IVV June 20, 2012 at 12:41 pm

So there’s a big difference in cost between being willing to pay in cash up front, and being without insurance?

Chulbul Pandey June 20, 2012 at 9:19 pm

The last time I was self-insured, a care provider explained it to me thusly:

“If you pay right now, it’s $25. If I have to bill you, it’s $75.”

Black Death June 20, 2012 at 12:55 pm

Good lessons here. Many hospitals and doctors in the US have high fixed costs, low marginal costs and excess capacity. This is an ideal negotiating situation for prospective patients willing to pay cash up front. As the article correctly states, substantial discounts are often available. Laser eye surgery is a good example of the benefits of this approach, since the procedure is mostly elective and not usually covered by insurance. Most health care providers set their “list” prices very high and then sign up to participate in insurance plans that pay them much less. Ant there’s a considerable amount of cost-shifting to make up for losses sustained on Medicare and Medicaid and non-paying patients. So a potential patient willing to pay out of his or her own pocket can obtain real bargains if sophisticated enough to negotiate them.

sort_of_knowledgeable June 20, 2012 at 3:21 pm

Some places encourage cash and others don’t. I had a scratch that became infected and called one place said that they wanted $200 down but wouldn’t tell me what the cost of a consultation was. I found a place in a Hispanic section of the city where I could see a doctor for $50. I think it’s up to $75 now.

mobile June 20, 2012 at 3:25 pm

My kids’ neighborhood public school, not far from Stanford, is lousy with high-performing tri-lingual European kids with all sorts of rare and debilitating conditions.

Isaac Crawford June 20, 2012 at 4:10 pm

I had a medical condition that was not covered due to it being a pre-existing condition. Instead of paying $2400+ for an MRI, I paid $600 by paying up front. There are actually websites that help find inexpensive imaging services. If I had needed a lot of them, it could have been cheaper to fly to Las Vegas and back just to take advantage of the steep discounts. What I want to know is this, why can’t we negotiate the best price and then have insurance reimburse us? Everyone would have been better off…

Another little trick is to make sure you deal with offices that do their own billing. They are more than willing to cut you a big discount up front. Before I figured this out, I had gone to another place that didn’t do their own billing. When I went in to negotiate, they literally couldn’t help me, they didn’t take payments! I had to wait until the billing company threatened to take me to collections before they would negotiate. The trick is to talk to the people that are in charge of getting money, they will talk to you…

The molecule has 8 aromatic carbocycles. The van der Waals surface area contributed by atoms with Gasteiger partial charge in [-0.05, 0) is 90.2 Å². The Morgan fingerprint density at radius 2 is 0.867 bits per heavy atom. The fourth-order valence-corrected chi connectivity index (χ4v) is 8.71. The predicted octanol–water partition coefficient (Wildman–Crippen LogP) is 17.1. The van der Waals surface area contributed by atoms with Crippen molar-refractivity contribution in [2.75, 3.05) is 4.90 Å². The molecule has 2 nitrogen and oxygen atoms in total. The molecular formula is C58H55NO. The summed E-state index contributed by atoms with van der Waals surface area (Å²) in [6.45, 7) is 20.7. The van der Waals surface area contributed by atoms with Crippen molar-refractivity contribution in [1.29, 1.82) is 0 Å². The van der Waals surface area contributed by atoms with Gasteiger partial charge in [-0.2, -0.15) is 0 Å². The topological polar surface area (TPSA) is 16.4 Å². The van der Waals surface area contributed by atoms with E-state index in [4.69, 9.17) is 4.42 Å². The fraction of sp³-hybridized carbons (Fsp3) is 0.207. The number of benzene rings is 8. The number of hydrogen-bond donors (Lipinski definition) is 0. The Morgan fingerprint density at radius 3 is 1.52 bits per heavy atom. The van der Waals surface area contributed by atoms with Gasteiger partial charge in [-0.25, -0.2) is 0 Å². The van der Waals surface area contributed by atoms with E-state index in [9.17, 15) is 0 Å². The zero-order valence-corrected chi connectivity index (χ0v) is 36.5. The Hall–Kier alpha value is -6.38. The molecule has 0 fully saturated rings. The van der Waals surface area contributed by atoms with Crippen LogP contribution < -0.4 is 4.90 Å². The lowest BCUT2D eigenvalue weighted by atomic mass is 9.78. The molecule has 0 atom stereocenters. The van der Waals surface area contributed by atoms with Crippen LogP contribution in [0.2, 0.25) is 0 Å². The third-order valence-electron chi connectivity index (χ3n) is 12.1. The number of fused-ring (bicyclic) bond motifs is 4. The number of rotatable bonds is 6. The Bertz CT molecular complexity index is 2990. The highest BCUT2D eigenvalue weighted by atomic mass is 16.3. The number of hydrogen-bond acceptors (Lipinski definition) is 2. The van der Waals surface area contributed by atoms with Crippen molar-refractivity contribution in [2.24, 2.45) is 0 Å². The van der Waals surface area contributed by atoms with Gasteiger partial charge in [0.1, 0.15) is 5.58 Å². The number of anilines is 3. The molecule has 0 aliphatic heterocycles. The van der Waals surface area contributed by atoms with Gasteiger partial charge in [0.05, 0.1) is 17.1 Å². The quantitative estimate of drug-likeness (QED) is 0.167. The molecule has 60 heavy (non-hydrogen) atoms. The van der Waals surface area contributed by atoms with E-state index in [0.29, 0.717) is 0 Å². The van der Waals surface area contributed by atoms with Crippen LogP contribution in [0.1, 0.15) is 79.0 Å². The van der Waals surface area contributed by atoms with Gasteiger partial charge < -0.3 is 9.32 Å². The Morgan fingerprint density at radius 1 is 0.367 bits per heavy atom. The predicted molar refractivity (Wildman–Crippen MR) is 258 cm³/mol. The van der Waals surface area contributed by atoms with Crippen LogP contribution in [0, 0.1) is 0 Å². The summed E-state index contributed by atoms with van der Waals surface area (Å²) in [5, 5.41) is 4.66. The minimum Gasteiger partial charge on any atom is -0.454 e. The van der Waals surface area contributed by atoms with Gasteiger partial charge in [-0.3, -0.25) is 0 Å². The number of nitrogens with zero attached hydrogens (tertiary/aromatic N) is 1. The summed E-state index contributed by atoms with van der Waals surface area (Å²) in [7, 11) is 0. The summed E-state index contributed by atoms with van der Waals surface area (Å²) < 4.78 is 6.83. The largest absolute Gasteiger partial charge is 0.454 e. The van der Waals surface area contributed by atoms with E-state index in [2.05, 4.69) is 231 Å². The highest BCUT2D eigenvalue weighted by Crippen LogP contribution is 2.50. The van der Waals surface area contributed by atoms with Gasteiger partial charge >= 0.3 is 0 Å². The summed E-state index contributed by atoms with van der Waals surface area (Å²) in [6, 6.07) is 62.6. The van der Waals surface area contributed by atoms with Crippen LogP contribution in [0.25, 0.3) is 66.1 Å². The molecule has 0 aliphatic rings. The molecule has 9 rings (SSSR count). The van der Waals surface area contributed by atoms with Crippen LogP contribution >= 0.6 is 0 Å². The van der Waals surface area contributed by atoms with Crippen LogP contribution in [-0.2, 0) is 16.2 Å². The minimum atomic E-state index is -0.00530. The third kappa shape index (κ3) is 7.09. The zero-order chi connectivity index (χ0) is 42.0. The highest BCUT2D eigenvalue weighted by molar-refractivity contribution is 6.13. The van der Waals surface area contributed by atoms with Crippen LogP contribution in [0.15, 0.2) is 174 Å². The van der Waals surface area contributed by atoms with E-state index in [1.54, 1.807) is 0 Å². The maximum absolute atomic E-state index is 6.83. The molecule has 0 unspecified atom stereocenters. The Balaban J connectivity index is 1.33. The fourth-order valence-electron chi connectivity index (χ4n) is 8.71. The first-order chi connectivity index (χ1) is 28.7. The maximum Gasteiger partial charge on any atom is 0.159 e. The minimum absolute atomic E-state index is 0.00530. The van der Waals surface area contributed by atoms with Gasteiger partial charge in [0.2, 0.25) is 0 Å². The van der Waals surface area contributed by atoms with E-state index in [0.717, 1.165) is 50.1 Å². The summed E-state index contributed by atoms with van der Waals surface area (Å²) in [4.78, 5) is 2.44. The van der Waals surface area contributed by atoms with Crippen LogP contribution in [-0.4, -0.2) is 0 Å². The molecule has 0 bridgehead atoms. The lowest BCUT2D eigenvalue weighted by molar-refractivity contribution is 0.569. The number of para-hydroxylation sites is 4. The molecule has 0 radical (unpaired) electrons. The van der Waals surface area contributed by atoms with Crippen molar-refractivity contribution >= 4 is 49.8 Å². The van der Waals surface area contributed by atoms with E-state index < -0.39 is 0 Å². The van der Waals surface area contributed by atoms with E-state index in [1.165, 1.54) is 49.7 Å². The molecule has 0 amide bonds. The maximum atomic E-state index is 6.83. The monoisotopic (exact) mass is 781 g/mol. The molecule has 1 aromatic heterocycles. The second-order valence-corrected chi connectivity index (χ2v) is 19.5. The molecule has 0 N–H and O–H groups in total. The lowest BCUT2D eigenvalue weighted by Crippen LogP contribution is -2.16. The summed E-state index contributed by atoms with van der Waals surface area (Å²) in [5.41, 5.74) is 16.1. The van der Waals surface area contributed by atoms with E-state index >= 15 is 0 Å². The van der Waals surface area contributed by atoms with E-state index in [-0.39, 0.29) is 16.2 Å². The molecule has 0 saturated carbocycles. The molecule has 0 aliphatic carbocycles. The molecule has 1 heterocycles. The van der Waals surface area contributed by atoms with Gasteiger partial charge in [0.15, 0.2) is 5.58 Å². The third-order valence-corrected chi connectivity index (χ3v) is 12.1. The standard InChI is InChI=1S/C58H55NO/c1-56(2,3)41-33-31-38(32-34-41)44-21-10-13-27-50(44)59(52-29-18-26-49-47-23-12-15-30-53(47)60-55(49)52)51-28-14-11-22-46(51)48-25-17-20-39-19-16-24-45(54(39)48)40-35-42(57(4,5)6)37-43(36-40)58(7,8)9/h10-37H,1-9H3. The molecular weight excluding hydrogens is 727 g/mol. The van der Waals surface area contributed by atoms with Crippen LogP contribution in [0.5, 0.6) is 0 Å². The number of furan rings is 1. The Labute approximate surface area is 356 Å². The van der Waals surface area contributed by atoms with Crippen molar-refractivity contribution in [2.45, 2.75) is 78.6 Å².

economist1 June 20, 2012 at 5:15 pm

The left argues that U.S. health care providers have extensive market power that could be counteracted by a universal insurance system’s market power, which would lower U.S. health care costs to be in line with similar developed countries. This post shows this position to be correct- Medicare-for-all could clearly negotiate similar deals and lower the cost of health-care. The rents being collected by the health-care system are so massive that an individual can negotiate sharp discounts.

kvm June 20, 2012 at 11:14 pm

Medicare is already a large portion of spending. If it’s so easy, why don’t they do this already?

steve June 20, 2012 at 5:22 pm

1) Many of the Canadians who have stuff done here are really not quite medical tourists. They work here in the US, especially at US hospitals, so it is more convenient to have procedures done at US hospitals or surgicenters, especially if they work at one.

2) The very large majority of patients will not travel very far for care. If you sit and talk with pts and their families, do economists really do field work, patients prioritize differently than internet pundits. The 81 y/o guy having a CABG really does not want his 80 y/o wife driving 100 miles at night to make visits. How do you manage follow ups when there are complications? A small group of people are actually willing and able to travel fairly large distance for care.

Steve

Donald A. Coffin June 21, 2012 at 9:15 am

I sent a link to this to my wife, who is an accountant at a really large hospital/health care operation. She wrote back:

“That is interesting. We have people from other countries come here for transplants & I know that the price is negotiated by the Managed Care group. They usually ask us what will Medicare pay, so the discount is probably significant. Medicare doesn’t pay much.”

I suspect the use of Medicare rates as a point of comparison is fairly widespread–”higher-than-Medicare” may be good enough, even if it’s not a marginal-cost price. (My impression is that at least the place she works has no idea what the marginal cost of a service is…)

skeptic June 21, 2012 at 2:51 pm

Easy when you are young and have a single medical problem to solve. How many people reading this blog are over 65 and have 2 or more chronic conditions? With each additional medical condition (and drugs) the risk of post-op complications increase. Say you get your knee replaced but develop pulmonary embolism or a myocardial infarction and need to be seen by dozens of specialists? Will these specialists be covered? What then if you need thrombolysis or angioplasty/stent to treat these conditions. What happens when length of stay goes up from the standard 3 to say 10 days. What then if instead of needing outpatient rehabilitation you need inpatient rehab? How many will read the lawyers language that this may not be covered. There are obviously ways to model and adjust for this. I would hate to be the outlier who needs the extra help.
This concept is OK if you are young and otherwise healthy and need a single diagnostic test or a simple outpatient procedure but doubt it would work for older, sicker or complex patients who by far consume the most medical resources. While individually this may be the right thing for you, at the population level this will hardly dent the health care spending, for this model will not be applicable to the majority.